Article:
About an hour of fruitless Googling later including several suggestions to install obsolete utilities, hack the registry, or roll back to an earlier version of Windows and I discovered the way to do what I wanted. I had to download drivers for my mouse.

It just works Steve Jobs with the MacBook Pro in 2008. Photograph: Justin Sullivan/Getty Images

If youre young, a Mac user, or not particularly technical, that might not mean much. Drivers are the small pieces of software that tell the operating system how to work with hardware, from complex components like graphics cards to simple accessories like this mouse. But the necessity, or not, of drivers for accessories was a big part of that competitive push by Apple, which made a point of ensuring out-of-the-box support for many of the most commonly used peripherals like printers, cameras and mice. When Steve Jobs said it just works, this is the sort of thing he was referring to: the ability to plug in a mouse and have it Just Work.

Installing drivers for a mouse to enable a niche behaviour is no great hardship, but it still left me moderately concerned. Microsoft made both the mouse and the laptop, yet the two werent able to play nicely together without my intervention. This digging in the nuts and bolts of the machine was not something I had missed.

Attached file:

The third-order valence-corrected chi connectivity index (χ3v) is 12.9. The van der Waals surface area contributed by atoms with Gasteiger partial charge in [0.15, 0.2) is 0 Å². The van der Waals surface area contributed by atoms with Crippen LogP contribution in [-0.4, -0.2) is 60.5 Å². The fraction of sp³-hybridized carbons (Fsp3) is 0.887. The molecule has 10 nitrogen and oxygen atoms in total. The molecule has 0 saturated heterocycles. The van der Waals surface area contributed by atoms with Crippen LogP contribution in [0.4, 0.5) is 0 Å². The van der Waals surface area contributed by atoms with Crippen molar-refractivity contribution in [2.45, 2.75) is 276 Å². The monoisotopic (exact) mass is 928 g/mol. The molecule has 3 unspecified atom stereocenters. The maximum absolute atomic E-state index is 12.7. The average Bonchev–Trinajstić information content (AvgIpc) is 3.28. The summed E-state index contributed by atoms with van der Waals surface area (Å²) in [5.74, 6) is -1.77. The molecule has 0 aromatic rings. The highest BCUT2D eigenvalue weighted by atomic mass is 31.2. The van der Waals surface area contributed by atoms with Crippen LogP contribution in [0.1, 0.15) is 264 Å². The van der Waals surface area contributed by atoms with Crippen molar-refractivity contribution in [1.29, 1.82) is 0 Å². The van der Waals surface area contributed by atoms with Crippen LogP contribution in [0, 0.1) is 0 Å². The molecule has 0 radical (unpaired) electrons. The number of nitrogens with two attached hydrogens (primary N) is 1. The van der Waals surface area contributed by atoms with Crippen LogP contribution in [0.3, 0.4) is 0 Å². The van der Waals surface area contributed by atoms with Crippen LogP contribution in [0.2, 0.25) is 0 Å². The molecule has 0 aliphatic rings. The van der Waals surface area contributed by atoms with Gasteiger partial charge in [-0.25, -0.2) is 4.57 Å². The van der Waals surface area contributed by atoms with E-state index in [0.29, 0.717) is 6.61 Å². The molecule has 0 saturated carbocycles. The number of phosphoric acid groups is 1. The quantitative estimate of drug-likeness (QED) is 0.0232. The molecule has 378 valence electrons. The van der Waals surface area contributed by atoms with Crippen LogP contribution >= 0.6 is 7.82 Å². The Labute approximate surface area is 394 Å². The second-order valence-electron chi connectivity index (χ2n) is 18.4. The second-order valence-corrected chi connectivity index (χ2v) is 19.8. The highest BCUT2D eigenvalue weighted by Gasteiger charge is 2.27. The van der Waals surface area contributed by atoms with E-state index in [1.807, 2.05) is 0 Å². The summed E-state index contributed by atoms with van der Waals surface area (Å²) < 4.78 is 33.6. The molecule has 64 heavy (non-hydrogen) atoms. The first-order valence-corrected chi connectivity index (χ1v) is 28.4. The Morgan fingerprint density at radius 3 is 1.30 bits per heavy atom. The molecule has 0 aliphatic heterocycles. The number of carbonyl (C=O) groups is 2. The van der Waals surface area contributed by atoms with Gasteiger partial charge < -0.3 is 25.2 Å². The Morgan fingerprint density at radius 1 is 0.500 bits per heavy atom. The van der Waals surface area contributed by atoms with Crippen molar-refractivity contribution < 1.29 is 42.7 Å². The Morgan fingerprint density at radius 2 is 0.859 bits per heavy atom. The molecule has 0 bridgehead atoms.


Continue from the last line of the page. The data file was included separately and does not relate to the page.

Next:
Touching the void

The Microsoft of 2016 has a split personality. In many ways, the split is the same that its had for the past 20 years, between its desire for continuity and its desire for reinvention and technological leadership. Where the company is successful today is where that latter desire is ascendant, and the Surface Book is the best example of a forward-looking Microsoft you can find.

Its a fantastic machine. Small and powerful, with a long battery life, it impresses as a laptop, but its real strengths are revealed when you undock the screen from its base. Being able to carry my laptop around the kitchen when doing the weekly shop, before docking it back and typing up some recipes, was genuinely cool.

Not being an illustrator, a graphic designer, or even a graphic thinker, the ability to pop out my laptop and write on it with a stylus was never that useful. Photograph: Samuel Gibbs for the Guardian

Unfortunately, cool is all it was for me. The ability to pop out my laptop and write on it with a (very accurate) stylus was never that useful. If anything, it served to underscore how efficient the keyboard-and-touchpad combo is for a lot of hefty tasks.

I had a similar experience with the ability to use the touchscreen while the Surface Book was in laptop mode. I simply didnt do it much, and most of the time when I did, it was just to see if I could.

Occasionally, the touchscreen was actively bad. My first time opening Windows Mail, I was greeted with a helpful popover showing that I could swipe mails to the left to archive them. But I couldnt work out how: click and drag? Two-fingered swipe on the touchpad? The answer, of course, is to reach up to the screen, and swipe that way. A shortcut it is not, particularly if the screen is up on a dock and youre already using a keyboard and mouse.